Image: New fellow Partrick Turmel on the panel "Securing the Next Generation of Social Programs" at Progress Summit 2016.
The Broadbent Institute is pleased to announce the relaunch of the Broadbent Institute’s Fellows Program — an integral part of the Institute’s mission to develop and expand a progressive, social democratic vision for Canada.
Employment Insurance or EI flies beneath the political radar much of the time, but remains an important and relevant part of the Canadian social safety net. Changes are needed to respond to new labour market realities, but the program should not, as some argue, be folded into a universal basic income.
The Census data for 2015 released yesterday reveal that there is significant discrimination in pay and employment.
The data provide some metrics on the incomes of “visible minority” persons, defined as those who are not aboriginal and are non-white or non-caucasian. This note will refer to racialized and white persons.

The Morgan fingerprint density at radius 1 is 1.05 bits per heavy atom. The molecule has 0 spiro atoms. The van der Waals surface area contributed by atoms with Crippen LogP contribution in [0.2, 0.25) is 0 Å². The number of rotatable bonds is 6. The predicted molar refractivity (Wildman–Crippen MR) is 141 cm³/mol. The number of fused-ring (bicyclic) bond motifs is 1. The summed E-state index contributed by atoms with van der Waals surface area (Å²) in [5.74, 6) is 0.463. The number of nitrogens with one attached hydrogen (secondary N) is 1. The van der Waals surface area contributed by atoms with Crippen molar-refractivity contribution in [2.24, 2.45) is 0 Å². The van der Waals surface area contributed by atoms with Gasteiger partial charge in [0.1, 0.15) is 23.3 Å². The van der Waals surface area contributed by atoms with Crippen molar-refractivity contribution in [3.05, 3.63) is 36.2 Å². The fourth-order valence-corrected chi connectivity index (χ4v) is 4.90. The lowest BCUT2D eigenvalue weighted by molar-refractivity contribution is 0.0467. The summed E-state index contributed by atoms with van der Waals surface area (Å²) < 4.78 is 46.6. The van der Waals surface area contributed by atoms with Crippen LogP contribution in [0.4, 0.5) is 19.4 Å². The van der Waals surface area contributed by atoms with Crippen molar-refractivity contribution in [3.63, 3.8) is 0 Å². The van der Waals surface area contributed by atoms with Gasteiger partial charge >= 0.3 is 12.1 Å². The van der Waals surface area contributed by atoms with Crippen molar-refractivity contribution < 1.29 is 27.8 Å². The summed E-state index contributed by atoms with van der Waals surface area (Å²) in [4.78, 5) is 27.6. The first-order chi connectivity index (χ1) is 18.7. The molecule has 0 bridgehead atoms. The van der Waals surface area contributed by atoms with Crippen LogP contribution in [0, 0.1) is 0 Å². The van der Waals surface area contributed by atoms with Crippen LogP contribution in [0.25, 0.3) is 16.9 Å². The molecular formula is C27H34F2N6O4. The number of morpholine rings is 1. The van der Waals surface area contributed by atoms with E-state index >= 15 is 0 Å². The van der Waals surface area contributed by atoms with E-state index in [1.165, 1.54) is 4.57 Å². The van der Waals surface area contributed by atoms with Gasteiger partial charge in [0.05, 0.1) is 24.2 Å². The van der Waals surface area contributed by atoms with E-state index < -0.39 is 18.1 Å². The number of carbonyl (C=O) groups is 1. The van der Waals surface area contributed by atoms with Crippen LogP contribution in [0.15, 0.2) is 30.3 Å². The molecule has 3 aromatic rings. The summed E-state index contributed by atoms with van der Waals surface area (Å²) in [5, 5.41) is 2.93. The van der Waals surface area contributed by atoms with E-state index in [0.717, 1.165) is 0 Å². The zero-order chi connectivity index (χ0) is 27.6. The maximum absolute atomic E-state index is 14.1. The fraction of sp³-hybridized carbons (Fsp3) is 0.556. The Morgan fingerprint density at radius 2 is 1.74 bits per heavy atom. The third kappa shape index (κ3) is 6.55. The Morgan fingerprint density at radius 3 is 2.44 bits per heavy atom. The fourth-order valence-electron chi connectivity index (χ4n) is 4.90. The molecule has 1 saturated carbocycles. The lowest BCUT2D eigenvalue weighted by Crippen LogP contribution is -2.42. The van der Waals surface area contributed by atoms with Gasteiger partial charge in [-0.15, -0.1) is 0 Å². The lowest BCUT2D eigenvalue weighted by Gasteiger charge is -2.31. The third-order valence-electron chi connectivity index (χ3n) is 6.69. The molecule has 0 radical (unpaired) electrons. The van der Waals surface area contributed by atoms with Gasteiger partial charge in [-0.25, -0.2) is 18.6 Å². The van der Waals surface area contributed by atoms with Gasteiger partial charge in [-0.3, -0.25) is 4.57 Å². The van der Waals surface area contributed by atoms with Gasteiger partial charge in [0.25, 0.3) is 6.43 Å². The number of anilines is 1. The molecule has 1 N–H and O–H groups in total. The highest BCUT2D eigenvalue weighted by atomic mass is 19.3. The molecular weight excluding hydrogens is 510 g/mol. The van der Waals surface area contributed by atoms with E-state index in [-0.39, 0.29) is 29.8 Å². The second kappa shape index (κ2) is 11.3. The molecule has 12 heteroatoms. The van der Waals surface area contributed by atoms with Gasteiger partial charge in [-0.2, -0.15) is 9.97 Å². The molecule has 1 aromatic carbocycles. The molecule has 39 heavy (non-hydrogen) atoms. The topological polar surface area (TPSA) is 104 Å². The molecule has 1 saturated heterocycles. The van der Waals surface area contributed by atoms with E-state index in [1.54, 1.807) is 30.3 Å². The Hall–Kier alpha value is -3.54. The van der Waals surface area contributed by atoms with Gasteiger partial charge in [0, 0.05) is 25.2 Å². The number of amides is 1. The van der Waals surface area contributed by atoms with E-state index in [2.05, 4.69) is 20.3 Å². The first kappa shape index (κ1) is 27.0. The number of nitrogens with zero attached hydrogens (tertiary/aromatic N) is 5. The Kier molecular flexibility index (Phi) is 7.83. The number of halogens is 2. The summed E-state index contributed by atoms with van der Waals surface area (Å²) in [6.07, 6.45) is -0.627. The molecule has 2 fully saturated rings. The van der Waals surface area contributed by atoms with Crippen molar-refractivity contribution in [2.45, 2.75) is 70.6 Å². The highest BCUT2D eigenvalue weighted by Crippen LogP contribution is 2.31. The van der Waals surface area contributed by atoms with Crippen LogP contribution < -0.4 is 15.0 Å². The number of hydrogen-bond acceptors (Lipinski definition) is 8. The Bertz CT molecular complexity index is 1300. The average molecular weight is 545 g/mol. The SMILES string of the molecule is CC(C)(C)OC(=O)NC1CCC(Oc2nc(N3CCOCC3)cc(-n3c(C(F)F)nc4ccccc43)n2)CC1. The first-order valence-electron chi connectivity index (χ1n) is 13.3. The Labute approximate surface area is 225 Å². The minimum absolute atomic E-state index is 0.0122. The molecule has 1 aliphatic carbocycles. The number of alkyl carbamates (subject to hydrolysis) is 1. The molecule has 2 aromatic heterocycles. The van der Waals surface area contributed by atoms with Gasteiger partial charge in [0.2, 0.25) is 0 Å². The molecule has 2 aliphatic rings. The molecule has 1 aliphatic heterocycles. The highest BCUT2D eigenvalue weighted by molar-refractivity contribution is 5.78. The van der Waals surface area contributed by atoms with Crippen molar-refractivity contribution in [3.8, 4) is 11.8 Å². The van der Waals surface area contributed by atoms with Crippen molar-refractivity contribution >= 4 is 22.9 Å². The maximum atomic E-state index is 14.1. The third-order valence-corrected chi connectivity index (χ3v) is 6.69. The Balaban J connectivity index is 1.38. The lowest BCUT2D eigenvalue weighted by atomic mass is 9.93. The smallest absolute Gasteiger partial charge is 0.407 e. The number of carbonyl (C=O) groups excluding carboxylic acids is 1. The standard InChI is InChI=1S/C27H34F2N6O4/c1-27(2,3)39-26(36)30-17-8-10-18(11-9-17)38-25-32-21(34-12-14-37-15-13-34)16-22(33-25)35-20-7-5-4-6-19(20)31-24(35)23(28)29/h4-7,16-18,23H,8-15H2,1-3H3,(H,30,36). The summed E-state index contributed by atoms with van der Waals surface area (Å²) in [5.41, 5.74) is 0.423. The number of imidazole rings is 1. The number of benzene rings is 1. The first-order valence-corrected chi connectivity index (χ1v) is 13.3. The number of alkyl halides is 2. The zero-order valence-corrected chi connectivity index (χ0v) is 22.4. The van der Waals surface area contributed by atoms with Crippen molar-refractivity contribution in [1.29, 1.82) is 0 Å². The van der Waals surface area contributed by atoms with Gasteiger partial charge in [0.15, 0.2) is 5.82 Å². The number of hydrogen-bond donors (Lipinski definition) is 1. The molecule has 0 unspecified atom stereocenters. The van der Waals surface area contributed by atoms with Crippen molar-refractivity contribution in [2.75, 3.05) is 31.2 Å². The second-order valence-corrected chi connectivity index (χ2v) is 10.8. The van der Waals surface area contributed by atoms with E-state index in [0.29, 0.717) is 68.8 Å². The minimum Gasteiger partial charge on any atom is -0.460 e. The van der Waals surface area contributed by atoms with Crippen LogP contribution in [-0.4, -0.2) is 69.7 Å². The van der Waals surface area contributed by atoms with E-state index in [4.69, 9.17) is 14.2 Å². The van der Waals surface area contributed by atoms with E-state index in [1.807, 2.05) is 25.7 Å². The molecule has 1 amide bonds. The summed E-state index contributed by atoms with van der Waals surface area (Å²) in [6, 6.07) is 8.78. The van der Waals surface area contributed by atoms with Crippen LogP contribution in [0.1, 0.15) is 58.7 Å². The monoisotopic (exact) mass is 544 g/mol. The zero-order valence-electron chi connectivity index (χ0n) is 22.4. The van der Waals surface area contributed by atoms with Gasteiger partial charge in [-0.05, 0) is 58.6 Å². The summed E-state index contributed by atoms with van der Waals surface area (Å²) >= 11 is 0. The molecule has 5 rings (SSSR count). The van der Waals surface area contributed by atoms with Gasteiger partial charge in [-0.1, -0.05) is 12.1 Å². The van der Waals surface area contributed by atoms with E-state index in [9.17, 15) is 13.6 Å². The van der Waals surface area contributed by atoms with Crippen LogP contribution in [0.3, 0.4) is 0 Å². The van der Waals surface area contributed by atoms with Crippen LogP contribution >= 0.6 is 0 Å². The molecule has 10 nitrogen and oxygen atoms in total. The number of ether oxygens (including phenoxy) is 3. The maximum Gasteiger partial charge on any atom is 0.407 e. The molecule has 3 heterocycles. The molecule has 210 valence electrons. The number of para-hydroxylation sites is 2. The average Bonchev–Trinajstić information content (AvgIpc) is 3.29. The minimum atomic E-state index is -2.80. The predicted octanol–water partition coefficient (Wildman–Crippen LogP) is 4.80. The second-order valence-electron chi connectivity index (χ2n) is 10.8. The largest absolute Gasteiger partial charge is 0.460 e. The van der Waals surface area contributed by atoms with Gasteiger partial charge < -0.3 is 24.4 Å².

The 2016 Census income data released today shows that family and individual incomes rose significantly for most of the population in the decade from 2005 to 2015, mainly due to the resource boom that extended through most of the period. The median total income of families adjusted for inflation rose by a healthy 10.8 per cent. But the gains were unequally shared, and some families and individuals fell behind.
On May 23, Statistics Canada released an interesting and widely reported study by Yuri Ostrovsky, with the title “Doing as Well as One's Parents?” It showed that some two thirds of Canadian children born between 1970 and 1984 (broadly speaking, the children of baby-boomers) had, at age 30, family incomes at least as high as their parents at the same age and that this proportion has been stable.
Special tax treatment of dividend income costs a lot in terms of foregone government revenues, mainly benefits the very affluent, and thus merits serious re-consideration as part of the federal government's current review of tax expenditures.